Do you have any favorite websites for farm purchases? I'd love to hear it!

This post is linked to:
Barn Hop 66


  1. Great tips. Flea markets too...Blessings from Wisconsin

  2. I agree, flea markets are great places to look too! Thanks for stopping by :)

  3. Great tips here Nichole! I just love your blog:) This post is so informative and I think my subscribers would really enjoy reading this. I would love for you to come share it at Frugal Days, Sustainable Ways on Frugally Sustainable this Wednesday. And, I really hope that you will put Frugal Days, Sustainable Ways on your list of carnivals to visit and link to each Wednesday!

    Andrea @ Frugally Sustainable
    Here's the link:

  4. Thank you so much! I would love to share it :) I really enjoy reading your blog also, it's one of the first ones I visit everyday!

  5. You are so right! I have learned my lesson over much time that I always regret starting with retail. I got my pressure cooker for brand new at an auction for $2.00 but you really found some huge savings! Thanks for linking up @ The Ole' Saturday Trading Post blog hop!

  6. Thanks for the tips! We have not yet started a 'homestead' and have pretty stiff HOA rules in our community, but I always love to gather information for someday!

  7. Kristen - It's always great to keep learning about things, even if we aren't able to do them right away! I do that all the time.

    lilsuburbanhomestead - That's a great find!

  8. Thanks for linking this post as well:) You're an inspiration!!!

  9. Great information. I am just beginning my homesteading journey. I am new follower. I would love for you to visit me @!

  10. Thank you for following! I am headed your way right now :)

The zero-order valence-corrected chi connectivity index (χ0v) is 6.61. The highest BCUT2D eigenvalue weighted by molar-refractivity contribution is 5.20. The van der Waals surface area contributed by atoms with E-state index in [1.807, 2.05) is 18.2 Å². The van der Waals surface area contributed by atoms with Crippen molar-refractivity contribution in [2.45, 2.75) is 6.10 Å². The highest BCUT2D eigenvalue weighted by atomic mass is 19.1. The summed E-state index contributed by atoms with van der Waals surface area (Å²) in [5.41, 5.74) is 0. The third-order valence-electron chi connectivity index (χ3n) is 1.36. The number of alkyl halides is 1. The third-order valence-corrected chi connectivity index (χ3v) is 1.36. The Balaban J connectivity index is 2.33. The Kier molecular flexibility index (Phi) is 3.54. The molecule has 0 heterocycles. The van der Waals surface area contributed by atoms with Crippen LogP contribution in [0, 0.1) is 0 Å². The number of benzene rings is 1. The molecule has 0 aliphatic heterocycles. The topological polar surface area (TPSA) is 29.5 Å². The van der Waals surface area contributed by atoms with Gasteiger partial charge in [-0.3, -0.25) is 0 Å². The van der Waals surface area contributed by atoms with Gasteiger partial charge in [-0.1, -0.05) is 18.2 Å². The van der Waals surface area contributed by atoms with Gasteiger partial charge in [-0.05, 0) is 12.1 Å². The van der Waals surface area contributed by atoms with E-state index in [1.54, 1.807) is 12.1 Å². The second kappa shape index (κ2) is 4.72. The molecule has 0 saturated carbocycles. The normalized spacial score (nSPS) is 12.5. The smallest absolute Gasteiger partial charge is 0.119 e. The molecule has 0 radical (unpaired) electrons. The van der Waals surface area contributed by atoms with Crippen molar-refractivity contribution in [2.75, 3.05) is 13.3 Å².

11. I feel like we never can find good deals in my area, but then friends of ours or my in-laws will ring us up and tell us about an amazing deal they just got on such and such. Apparently I don't look hard enough!

  12. It takes a lot of searching. I do a lot of my shopping on Craigslist. I typically check the Farm and Garden section once a day, or every other day. It depends if I'm really looking for something or if I'm just keeping an eye out. Happy Deal Hunting!

  13. Awesome tips! We have a lot of junk auctions down here that usually occur at the same time as cow/horse auctions and you can find a lot of used farming equipment there as well.

  14. All true! I think a lot of people also forget the fine art of waiting for the right thing to come along. If it's not what you need at a price you want then you probably need to look around and wait a bit longer. The most right thing will make it's way to you at the most appropriate time.

  15. Love the post. Now following. Hopefully you can stop by sometime over at

  16. Hi, I would also suggest for La. & Ms. residents to true market bulletins put out by those states dept. of Ag. They are not very expensive, monthly issues, include everything from farming to livestock. In my opinion every single state dept. of Ag should put out one of these circulars, it is so handy for everyone. Plus nearly every state has some type of agricultural production.

    P.s. I think you can order issues even if you live out of state.

    Pam from La.